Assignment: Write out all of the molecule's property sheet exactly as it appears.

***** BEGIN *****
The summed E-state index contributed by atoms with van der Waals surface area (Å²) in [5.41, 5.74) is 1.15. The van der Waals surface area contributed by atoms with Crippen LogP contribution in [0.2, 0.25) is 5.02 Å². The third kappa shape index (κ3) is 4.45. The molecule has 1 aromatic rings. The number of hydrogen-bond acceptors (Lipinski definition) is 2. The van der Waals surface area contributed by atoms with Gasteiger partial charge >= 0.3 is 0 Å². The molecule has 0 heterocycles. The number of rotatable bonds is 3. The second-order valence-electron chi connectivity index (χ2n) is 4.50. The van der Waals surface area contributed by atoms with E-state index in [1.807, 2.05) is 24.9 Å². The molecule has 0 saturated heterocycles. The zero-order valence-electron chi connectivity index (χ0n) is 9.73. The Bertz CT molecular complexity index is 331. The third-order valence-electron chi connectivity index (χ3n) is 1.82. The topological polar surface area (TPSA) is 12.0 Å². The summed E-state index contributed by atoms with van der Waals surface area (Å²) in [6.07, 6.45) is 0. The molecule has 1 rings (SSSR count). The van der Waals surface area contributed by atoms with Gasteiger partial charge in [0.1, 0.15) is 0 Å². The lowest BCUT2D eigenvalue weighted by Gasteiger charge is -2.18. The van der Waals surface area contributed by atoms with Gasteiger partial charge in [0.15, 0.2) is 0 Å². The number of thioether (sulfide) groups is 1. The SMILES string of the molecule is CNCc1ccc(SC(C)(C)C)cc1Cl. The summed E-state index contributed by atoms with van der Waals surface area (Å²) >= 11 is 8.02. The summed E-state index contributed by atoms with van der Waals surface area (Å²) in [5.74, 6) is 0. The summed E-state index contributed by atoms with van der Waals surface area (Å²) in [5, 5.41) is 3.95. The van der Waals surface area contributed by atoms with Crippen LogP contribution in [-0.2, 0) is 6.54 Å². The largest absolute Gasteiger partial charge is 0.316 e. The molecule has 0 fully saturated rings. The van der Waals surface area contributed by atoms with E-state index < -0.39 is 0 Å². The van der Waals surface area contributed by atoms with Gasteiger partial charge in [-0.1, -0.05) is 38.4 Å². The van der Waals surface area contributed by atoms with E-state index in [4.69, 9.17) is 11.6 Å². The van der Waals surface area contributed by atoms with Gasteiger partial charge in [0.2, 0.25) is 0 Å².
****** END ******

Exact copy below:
The summed E-state index contributed by atoms with van der Waals surface area (Å²) in [5.41, 5.74) is 1.15. The van der Waals surface area contributed by atoms with Crippen LogP contribution in [0.2, 0.25) is 5.02 Å². The third kappa shape index (κ3) is 4.45. The molecule has 1 aromatic rings. The number of hydrogen-bond acceptors (Lipinski definition) is 2. The van der Waals surface area contributed by atoms with Gasteiger partial charge >= 0.3 is 0 Å². The molecule has 0 heterocycles. The number of rotatable bonds is 3. The second-order valence-electron chi connectivity index (χ2n) is 4.50. The van der Waals surface area contributed by atoms with E-state index in [1.807, 2.05) is 24.9 Å². The molecule has 0 saturated heterocycles. The zero-order valence-electron chi connectivity index (χ0n) is 9.73. The Bertz CT molecular complexity index is 331. The third-order valence-electron chi connectivity index (χ3n) is 1.82. The topological polar surface area (TPSA) is 12.0 Å². The summed E-state index contributed by atoms with van der Waals surface area (Å²) in [6.07, 6.45) is 0. The molecule has 1 rings (SSSR count). The van der Waals surface area contributed by atoms with Gasteiger partial charge in [0.1, 0.15) is 0 Å². The lowest BCUT2D eigenvalue weighted by Gasteiger charge is -2.18. The van der Waals surface area contributed by atoms with Gasteiger partial charge in [0.15, 0.2) is 0 Å². The number of thioether (sulfide) groups is 1. The SMILES string of the molecule is CNCc1ccc(SC(C)(C)C)cc1Cl. The summed E-state index contributed by atoms with van der Waals surface area (Å²) >= 11 is 8.02. The summed E-state index contributed by atoms with van der Waals surface area (Å²) in [5.74, 6) is 0. The summed E-state index contributed by atoms with van der Waals surface area (Å²) in [5, 5.41) is 3.95. The van der Waals surface area contributed by atoms with Crippen LogP contribution in [-0.2, 0) is 6.54 Å². The largest absolute Gasteiger partial charge is 0.316 e. The molecule has 0 fully saturated rings. The van der Waals surface area contributed by atoms with E-state index < -0.39 is 0 Å². The van der Waals surface area contributed by atoms with Gasteiger partial charge in [-0.1, -0.05) is 38.4 Å². The van der Waals surface area contributed by atoms with E-state index in [4.69, 9.17) is 11.6 Å². The van der Waals surface area contributed by atoms with Gasteiger partial charge in [0.2, 0.25) is 0 Å².